Federal agents seized the cell phone of John Eastman, an attorney who advised former President Donald Trump in his bid to overturn the results of the 2020 presidential election, Eastman said in a court filing on Monday.
Eastman filed a lawsuit asking the Justice Department to return his property and destroy any records it had obtained after FBI agents in New Mexico stopped him as he was leaving a restaurant last week. The investigators had a warrant and seized his iPhone, the filing says, and agents were able to access his email accounts.
The lawyer said in the filing the agents “forced” him to unlock the device.
“By its very breadth, the warrant intrudes on significant privacy interests, both of [Eastman] and of others whose communications with him are accessible on the seized cell phone,” his attorneys wrote in the filing, obtained by The Hill.
Eastman was a key figure in developing a plan that would have seen Vice President Mike Pence delay or block certification fo the 2020 Electoral College results, and his work has become a central focus of the House select committee investigating the Jan. 6, 2021, insurrection at the U.S. Capitol. Pence refused to go along with the scheme.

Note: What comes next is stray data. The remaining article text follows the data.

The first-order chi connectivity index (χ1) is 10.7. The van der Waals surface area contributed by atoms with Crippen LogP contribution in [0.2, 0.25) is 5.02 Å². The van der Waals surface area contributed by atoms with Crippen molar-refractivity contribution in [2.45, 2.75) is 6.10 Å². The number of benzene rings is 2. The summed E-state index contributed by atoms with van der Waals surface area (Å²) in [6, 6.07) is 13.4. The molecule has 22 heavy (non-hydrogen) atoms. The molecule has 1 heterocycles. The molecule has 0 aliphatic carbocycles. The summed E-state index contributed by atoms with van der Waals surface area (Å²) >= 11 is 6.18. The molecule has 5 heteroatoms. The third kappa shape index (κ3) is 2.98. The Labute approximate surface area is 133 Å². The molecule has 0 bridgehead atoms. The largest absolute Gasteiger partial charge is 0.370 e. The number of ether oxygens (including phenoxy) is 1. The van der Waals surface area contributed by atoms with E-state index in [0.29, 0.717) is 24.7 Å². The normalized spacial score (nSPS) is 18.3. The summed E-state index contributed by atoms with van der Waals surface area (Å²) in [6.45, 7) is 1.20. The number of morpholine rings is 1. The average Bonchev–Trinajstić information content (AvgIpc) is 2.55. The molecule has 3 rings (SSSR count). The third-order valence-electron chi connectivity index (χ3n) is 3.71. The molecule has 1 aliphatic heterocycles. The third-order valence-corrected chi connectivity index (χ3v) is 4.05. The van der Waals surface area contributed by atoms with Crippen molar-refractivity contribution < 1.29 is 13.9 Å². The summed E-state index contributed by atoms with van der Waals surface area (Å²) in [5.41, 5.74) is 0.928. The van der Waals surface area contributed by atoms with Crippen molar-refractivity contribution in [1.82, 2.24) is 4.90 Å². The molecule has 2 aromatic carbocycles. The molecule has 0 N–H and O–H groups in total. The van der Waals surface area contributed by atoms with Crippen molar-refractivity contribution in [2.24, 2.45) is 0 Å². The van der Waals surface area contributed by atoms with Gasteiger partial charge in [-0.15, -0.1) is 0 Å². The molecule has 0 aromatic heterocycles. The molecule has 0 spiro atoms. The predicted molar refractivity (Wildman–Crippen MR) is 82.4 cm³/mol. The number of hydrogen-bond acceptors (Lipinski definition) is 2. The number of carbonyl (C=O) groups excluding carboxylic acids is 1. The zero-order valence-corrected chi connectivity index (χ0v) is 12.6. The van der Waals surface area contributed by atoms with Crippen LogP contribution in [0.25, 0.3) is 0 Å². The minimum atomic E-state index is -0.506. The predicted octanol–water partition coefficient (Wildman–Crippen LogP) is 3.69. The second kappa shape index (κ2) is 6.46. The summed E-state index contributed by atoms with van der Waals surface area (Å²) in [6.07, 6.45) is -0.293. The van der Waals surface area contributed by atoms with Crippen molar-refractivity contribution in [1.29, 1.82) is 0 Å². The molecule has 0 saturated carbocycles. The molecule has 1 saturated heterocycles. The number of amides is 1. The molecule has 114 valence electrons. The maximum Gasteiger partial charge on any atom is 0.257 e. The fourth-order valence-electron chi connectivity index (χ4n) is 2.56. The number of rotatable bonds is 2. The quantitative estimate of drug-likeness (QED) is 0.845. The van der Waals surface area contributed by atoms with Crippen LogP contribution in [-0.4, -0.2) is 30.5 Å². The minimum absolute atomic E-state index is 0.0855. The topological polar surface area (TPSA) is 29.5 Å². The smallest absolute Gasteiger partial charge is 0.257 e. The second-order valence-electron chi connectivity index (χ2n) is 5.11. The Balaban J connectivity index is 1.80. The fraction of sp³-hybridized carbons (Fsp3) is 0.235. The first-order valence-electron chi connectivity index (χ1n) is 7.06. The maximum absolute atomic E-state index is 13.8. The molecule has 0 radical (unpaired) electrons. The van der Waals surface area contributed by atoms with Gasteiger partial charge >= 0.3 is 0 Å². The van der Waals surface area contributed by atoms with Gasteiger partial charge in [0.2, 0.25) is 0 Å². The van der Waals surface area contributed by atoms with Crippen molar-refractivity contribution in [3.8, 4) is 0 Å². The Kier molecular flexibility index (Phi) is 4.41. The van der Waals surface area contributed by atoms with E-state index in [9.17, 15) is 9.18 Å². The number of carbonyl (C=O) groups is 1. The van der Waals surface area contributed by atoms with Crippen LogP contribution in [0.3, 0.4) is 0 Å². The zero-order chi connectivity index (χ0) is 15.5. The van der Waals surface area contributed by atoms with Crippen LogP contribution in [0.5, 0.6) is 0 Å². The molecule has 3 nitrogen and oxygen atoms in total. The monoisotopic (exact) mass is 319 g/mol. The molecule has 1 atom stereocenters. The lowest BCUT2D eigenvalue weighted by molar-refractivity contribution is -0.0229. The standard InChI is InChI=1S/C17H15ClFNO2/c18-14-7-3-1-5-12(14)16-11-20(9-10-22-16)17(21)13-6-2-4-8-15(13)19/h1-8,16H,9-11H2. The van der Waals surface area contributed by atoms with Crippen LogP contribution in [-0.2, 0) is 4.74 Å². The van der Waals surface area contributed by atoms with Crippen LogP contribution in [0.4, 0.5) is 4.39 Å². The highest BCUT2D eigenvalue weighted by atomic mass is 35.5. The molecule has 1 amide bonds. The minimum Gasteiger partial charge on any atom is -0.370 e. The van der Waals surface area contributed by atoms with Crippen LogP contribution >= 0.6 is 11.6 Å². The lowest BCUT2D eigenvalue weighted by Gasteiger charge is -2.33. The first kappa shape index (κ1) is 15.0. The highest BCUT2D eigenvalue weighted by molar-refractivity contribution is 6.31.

Eastman also spoke at the Jan. 6 rally just before the Capitol attack, where Trump falsely claimed that widespread election fraud had cost him the White House. There is no evidence to support those allegations.
The seizure of Eastman’s phone came the same day federal authorities searched the home of Jeffery Clark, a former Justice Department official under Trump who encouraged the then-president’s efforts to remain in office despite his Electoral College loss to Joe Biden.
Clark had served in the Trump administration as assistant attorney general of the environment and natural resources division but became close to the White House after the 2020 election. At one point, Trump mulled putting Clark in charge of the Justice Department after William Barr resigned after refusing to go along with Trump’s false claims of widespread voter fraud.
The House select committee focused heavily on Eastman’s efforts to aid Trump during its third hearing this month. The body, citing an email he sent to Trump attorney Rudy Giuliani, also noted that Eastman sought to be on the president’s “pardon list.”